Heart disease is still the no. 1 killer for all Americans. Sad to say, but it’s been especially prevalent among African American women for a minute. Could the reasons be genetic? Possibly. But we do know for sure that showing the heart some daily TLC will keep it healthy and working longer. A new American Heart Association (AHA) report that 103 million Americans have high blood pressure means we’ve got work to do! Here are some top, doable ways to take care of your heart and enhance your life.
Cut back on the processed foods and choose a diet with a plant-based foundation. Enjoy more fruits instead of candy. Drink more water than soda or sugary drinks. Before you eat your food, ask yourself: “What’s the nutritional benefit for me?” If there is none, think hard about your choices. We like the 80/20 rule of eating. Eat healthy MOST of the time, and allow yourself a treat now and then. Need help? Try these clean eating tips!
Watch the fat
Cut back on the saturated fats in your foods. That may mean eating less meat, if you’re a meat-eater. Or, choose leaner cuts. Trim that fat off and you’ll have an easier time of trimming fat off your waistline. Watch your consumption of full-fat dairy products, too. Leave trans fats alone. You’ll find them in some of the processed foods we mentioned above. Trans fats drive up your “bad” (LDL) cholesterol level. If you see the words “hydrogenated” or “partially hydrogenated” on the nutrition label, those are your trans culprits.
Turn off the TV, shut down your phone, hit the sleep button on your laptop and then go to sleep yourself. Studies have shown that people who don’t get enough quality sleep put themselves at a higher risk for cardiovascular disease and coronary heart disease. If you’re having problems sleeping, find out why. Is it time for a new mattress? A new pillow? A change in lifestyle? Get to the bottom of it and work on getting at least 7 hours a night.
See the doctor regularly.
Have your blood pressure checked on a consistent basis. If you’re under 40, every few years. If you’re on the other side of 40, you should put the blood pressure cuff on once a year. Pharmacies like CVS are offering free heart heart health screenings during the month of February. You can also buy the home variety for convenience. If you do have high blood pressure, listen to your doctor’s advice. Take action by limiting salt and eating healthier, fresh foods, exercising and learning how to cope with stress.
It’s imperative that you get in some daily exercise. No, you don’t have to go flipping tires in a Crossfit class, but you have to get some movement in at least 30 minutes a day, 5 days a week. Moderate exercise can be a fast walk, a Zumba class or HIIT once or twice a week.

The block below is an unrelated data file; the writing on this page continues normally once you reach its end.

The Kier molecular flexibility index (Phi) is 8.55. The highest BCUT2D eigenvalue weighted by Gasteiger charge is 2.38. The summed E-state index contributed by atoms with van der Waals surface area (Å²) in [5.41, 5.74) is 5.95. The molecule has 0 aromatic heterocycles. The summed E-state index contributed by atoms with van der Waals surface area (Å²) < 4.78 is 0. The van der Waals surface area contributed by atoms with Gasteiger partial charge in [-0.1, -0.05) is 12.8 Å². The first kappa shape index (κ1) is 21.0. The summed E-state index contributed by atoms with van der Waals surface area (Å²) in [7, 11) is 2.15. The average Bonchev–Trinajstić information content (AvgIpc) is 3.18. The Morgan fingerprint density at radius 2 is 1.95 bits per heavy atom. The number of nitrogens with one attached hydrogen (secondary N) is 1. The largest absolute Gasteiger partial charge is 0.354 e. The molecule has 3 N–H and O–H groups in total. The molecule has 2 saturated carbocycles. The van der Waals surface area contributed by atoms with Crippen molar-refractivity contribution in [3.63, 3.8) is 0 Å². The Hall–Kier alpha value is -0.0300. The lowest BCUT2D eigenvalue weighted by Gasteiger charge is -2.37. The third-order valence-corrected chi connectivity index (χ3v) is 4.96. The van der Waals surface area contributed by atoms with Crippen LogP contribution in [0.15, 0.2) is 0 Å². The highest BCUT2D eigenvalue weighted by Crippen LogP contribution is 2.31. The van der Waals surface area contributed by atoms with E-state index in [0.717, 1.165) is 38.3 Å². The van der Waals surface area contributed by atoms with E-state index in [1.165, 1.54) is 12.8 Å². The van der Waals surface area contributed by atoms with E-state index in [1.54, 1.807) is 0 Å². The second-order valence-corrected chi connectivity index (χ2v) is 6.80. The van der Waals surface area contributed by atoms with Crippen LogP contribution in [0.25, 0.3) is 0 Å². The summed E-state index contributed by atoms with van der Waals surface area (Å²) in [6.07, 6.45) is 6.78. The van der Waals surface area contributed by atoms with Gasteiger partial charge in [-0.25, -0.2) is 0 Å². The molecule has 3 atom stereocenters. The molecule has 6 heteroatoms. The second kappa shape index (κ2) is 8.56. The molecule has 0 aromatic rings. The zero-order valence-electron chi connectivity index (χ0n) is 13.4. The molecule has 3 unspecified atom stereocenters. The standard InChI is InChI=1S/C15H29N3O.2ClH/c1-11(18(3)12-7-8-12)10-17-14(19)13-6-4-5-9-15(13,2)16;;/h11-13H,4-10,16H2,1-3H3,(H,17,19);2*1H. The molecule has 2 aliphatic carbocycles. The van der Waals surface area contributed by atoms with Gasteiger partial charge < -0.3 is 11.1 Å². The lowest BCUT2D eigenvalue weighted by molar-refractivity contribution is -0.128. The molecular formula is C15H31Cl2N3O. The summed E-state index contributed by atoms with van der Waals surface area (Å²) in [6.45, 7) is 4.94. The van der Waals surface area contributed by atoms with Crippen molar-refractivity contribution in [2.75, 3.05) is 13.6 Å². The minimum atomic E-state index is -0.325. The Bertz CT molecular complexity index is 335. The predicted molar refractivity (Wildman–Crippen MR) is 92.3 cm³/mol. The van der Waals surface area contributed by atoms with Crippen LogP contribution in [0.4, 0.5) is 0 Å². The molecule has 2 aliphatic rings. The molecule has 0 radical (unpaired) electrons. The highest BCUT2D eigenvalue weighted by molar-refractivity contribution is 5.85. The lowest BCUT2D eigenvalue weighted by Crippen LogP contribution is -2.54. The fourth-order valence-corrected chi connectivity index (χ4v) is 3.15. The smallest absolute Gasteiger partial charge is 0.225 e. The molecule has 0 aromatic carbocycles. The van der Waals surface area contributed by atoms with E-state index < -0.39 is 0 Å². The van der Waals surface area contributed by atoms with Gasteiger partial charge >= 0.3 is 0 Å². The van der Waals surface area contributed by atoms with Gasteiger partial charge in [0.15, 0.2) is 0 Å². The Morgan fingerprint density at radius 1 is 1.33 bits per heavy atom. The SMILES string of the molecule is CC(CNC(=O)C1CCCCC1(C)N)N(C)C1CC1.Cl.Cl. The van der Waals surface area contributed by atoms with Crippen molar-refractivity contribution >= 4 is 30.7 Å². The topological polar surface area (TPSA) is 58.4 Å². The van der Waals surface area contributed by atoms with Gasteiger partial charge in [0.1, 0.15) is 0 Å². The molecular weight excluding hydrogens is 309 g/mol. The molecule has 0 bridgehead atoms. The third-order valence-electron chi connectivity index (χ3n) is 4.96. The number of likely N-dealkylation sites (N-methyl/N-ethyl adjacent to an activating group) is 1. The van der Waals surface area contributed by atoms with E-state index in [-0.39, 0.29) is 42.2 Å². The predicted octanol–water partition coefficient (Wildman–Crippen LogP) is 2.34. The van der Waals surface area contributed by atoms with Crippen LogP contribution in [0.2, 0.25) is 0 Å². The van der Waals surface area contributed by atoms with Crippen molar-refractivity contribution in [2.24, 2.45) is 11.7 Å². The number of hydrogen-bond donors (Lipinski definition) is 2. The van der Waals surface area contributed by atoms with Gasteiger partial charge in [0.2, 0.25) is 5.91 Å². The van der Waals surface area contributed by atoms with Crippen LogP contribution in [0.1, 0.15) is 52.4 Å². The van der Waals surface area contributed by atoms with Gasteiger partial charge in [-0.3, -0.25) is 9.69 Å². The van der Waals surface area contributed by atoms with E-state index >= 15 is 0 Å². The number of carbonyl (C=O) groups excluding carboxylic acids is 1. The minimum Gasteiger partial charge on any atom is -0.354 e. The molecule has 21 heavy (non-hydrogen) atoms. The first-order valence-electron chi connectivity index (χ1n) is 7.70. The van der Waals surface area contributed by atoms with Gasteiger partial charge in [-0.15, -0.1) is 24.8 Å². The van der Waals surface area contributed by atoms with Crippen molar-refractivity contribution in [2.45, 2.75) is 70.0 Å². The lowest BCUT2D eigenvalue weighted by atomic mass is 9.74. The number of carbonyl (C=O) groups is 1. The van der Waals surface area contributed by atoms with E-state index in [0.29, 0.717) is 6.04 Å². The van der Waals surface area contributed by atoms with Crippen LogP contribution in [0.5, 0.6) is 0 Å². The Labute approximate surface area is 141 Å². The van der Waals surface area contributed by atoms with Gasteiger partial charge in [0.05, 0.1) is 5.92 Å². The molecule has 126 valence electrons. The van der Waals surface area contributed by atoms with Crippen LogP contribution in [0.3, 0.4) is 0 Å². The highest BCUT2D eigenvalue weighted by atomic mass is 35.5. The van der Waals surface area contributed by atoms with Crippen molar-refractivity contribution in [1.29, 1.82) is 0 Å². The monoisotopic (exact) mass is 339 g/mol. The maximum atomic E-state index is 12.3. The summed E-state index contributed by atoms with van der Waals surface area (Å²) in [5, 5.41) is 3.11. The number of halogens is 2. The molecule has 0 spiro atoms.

Smoking is just a stinky habit that pollutes our environment. Yeah, we said it. Worse, it’s awful for your body. Smoking increases blood pressure, decreases exercise tolerance and increases the tendency for blood to clot, according to the AHA. How? Smoking damages the lining of your arteries, leading to a build up of fatty material (atheroma) which narrows the artery. We won’t get anymore technical than this. Stop smoking. Period. That goes for e-cigs, too.
Find ways to spend more of your time enjoying life! When you’re not working, explore ways to either relax (meditation, yoga, a candle-lit bath) or take the edge off (kickboxing, good times with friends). Learn how to manage your time better so you have more “me” time. Avoid having a full plate of things to do, and get comfortable saying “no” when you need a break.
Don’t know the signs of heart attack? The AHA list these five symptoms for women:
- Uncomfortable pressure, squeezing, fullness or pain in the center of your chest. It lasts more than a few minutes, or goes away and comes back.
- Pain or discomfort in one or both arms, the back, neck, jaw or stomach.
- Shortness of breath with or without chest discomfort.
- Other signs such as breaking out in a cold sweat, nausea or lightheadedness.
- As with men, women’s most common heart attack symptom is chest pain or discomfort. But women are somewhat more likely than men to experience some of the other common symptoms, particularly shortness of breath, nausea/vomiting and back or jaw pain.
Stacy Julien is editor in-chief of CRUSH, and is hunting for heart healthy, stress-free “me” time right now.